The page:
That’s why the dedication of the book is “to all young herpers and naturalists who follow their dreams into the field.”

An Excerpt from “The Cross Timbers”

I wish Steve Campbell was here to see the publication of “Herping Texas,” as Clint and I draw on recollections of Steve in more than a few stories we tell in the book. Steve passed away six years ago, and he was a wonderful and funny friend to many of us. In the chapter on the Cross Timbers I talked about the western massasauga rattlesnake, a small rattlesnake that was once common in prairie habitat west of Fort Worth. One of the stories in which Steve played a part involved a massasauga:

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Western massasauga

“One other observation of a massasauga’s behavior helps explain why people may claim that one or another venomous snake chased them. On a spring night out on the road near Weatherford, Steve Campbell and I came up on an adult massasauga. It was Steve’s first encounter with this species, and so we got out and lingered over it for a couple of minutes, admiring it. The snake remained motionless on the caliche road under our lights, and we talked about the intricacies of its pattern. At some point I wanted to see it in a different position, and I nudged it with my snake hook. It exploded into movement, heading straight toward where Steve had crouched to look at it. He, of course, also exploded into movement, and in my memory it is always something close to a back flip that I witnessed, although I doubt he was that acrobatic. In any case, as he moved out of the way, the snake continued on past him and toward whatever spot it may have considered to offer shelter. There was no chase, and no attack – the snake was simply racing for cover, with no thought of who might be in the way.”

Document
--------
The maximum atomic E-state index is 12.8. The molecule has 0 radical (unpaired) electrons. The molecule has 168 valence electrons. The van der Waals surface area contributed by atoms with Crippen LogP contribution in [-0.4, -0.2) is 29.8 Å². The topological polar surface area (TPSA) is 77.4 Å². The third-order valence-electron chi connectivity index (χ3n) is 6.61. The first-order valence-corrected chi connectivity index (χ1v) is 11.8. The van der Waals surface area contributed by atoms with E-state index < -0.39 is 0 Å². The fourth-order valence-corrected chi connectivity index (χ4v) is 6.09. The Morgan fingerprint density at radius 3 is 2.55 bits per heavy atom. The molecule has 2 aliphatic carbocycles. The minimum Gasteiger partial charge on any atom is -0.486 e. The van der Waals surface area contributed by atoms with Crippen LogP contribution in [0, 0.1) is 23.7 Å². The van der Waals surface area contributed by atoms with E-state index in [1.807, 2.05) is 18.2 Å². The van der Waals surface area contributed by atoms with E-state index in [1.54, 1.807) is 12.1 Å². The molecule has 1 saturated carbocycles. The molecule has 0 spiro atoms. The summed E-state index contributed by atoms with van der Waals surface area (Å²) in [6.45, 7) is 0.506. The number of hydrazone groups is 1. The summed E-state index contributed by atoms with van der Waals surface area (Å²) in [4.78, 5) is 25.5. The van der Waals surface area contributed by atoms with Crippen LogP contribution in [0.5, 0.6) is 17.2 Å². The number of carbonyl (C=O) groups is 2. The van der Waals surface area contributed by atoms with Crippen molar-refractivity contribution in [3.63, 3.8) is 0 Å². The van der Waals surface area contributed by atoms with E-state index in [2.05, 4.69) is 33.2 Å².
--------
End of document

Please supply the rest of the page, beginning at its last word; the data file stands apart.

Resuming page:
Herping Texas: The Quest for Reptiles & Amphibians, Michael Smith & Clint King. Texas A&M University Press (release date November 5).